> An argument in which the conclusion is not a necessary consequence of the
>premises.  A conclusion drawn from premises that provide no logical
>connection to it.
>The same as "Begging the Question" This argument assumes its conclusion is
>true but DOES NOT SHOW it to be true.  Petitio principii has two forms:
>1.  P is true, because P is true.
>2.  P is true, because A is true.   And A is true because B is true.
>    And B is true because P is true.
>An argument from a premise of the form "A preceded B" to a conclusion of the
>form "A caused B." Simply because one event precedes another event in time
>does not mean that the first event is the cause of the second event.  This
>argument resembles a fallacy known as a HASTY GENERALIZATION.
>An argument of the syllogistic form in which there occur four or more terms.
>In a standard categorical syllogism there are ONLY THREE TERMS: a subject, a
>predicate, and a middle term.
>A fallacy when irrelevant material is introduced to the issue being
>discussed, such that everyone's attention is diverted away from the points
>being made, and toward a different conclusion.  It is not logically valid to
>divert a chain of reasoning with extraneous points.
>To reify something is to convert an abstract concept into a concrete thing.
>Reification is a Fallacy of Ambiguity.  Reification is also sometimes known
>as a fallacy of "HYPOSTATIZATION".
>An argument in which a proposition is used as a premise without attention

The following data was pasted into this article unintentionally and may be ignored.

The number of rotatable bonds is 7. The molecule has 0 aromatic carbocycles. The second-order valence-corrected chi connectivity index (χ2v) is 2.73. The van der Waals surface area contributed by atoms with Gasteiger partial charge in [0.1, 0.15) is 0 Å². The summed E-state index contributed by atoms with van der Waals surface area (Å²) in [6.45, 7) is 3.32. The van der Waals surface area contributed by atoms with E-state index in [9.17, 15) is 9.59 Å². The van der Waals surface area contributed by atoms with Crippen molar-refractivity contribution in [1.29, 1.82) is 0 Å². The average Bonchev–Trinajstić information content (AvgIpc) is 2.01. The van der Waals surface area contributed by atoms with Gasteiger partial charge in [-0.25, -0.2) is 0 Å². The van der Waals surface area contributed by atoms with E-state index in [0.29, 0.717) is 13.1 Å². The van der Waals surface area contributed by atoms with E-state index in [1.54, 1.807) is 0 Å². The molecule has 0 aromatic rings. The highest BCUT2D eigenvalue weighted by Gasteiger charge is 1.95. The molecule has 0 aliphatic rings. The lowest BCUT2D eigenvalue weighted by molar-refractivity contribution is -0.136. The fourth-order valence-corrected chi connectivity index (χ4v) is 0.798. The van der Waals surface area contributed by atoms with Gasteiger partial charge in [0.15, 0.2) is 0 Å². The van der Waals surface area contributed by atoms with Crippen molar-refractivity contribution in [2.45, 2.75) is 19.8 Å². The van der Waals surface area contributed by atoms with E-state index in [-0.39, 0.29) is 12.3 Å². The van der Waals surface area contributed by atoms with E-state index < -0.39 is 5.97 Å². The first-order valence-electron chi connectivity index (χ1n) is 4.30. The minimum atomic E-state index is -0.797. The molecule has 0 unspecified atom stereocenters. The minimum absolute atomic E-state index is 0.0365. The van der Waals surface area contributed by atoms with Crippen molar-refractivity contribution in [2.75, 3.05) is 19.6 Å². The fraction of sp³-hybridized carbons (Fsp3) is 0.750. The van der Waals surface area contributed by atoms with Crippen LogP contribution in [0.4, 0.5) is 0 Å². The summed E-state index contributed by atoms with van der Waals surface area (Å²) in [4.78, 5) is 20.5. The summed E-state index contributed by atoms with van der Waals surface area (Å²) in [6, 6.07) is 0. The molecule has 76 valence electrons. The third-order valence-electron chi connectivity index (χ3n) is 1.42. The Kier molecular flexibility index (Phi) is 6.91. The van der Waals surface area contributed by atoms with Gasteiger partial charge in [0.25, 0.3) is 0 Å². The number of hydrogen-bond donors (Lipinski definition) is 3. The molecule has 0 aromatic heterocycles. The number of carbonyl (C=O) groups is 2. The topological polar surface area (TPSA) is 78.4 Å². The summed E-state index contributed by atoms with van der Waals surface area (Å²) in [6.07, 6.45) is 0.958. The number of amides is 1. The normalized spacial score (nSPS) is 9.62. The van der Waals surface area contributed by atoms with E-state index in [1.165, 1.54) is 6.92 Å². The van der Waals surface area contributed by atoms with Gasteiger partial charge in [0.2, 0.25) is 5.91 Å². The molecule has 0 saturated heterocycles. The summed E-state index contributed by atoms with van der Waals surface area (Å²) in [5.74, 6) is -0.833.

>given to some obvious condition that would affect the proposition's
>application.  This fallacy is also known as the "HASTY GENERALIZATION." It is
>a fallacy that takes evidence from several, possibly unrepresentative, cases
>to a general rule; generalizing from few to many.  NOTE THE RELATION TO
>STATISTICS: Much of statistics concerns whether or not a sample is
>representative of a larger population.  The larger the sample size, the
>better the representativeness.  Note also that the opposite of a hasty
>generalization is a sweeping generalization.
> The burden of proof is always on the person making the assertion or
>proposition.  Shifting the burden of proof, a special case of "ARGUMENTUM AD
>IGNORANTIUM," is a fallacy of putting the burden of proof on the person who
>denies or questions the assertion being made.  The source of the fallacy is
>the assumption that something is true unless proven otherwise.
> Special pleading is a logical fallacy wherein a double standard is employed
>by the person making the assertion.  Special pleading typically happens when
>one insists upon less strict treatment for the argument he/she is making than
>he or she would make when evaluating someone else's arguments.
>It is a fallacy to misrepresent someone else's position for the purposes of
>more easily attacking it, then to knock down that misrepresented position,
>and then to conclude that the original position has been demolished.  It is a
>fallacy because it fails to deal with the actual arguments that one has made.
> Also known by the Latin term "DICTO SIMPLICITER", a Sweeping Generalization
>occurs when a general rule is applied to a particular situation in which the
>features of that particular situation render the rule inapplicable.  A
>sweeping generalization is the opposite of a hasty generalization.
>Two wrongs never add up to a right; you cannot right a wrong by applying yet
>another wrong.  Such a fallacy is a misplaced appeal to consistency.  It is a
>fallacy because it makes no attempt to deal with the subject under
>A syllogistic argument in which the middle term of a categorical
>syllogism is not distributed in AT LEAST ONE of the premises.
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Paul Andrew Mitchell                 : Counselor at Law, federal witness
B.A., Political Science, UCLA;  M.S., Public Administration, U.C. Irvine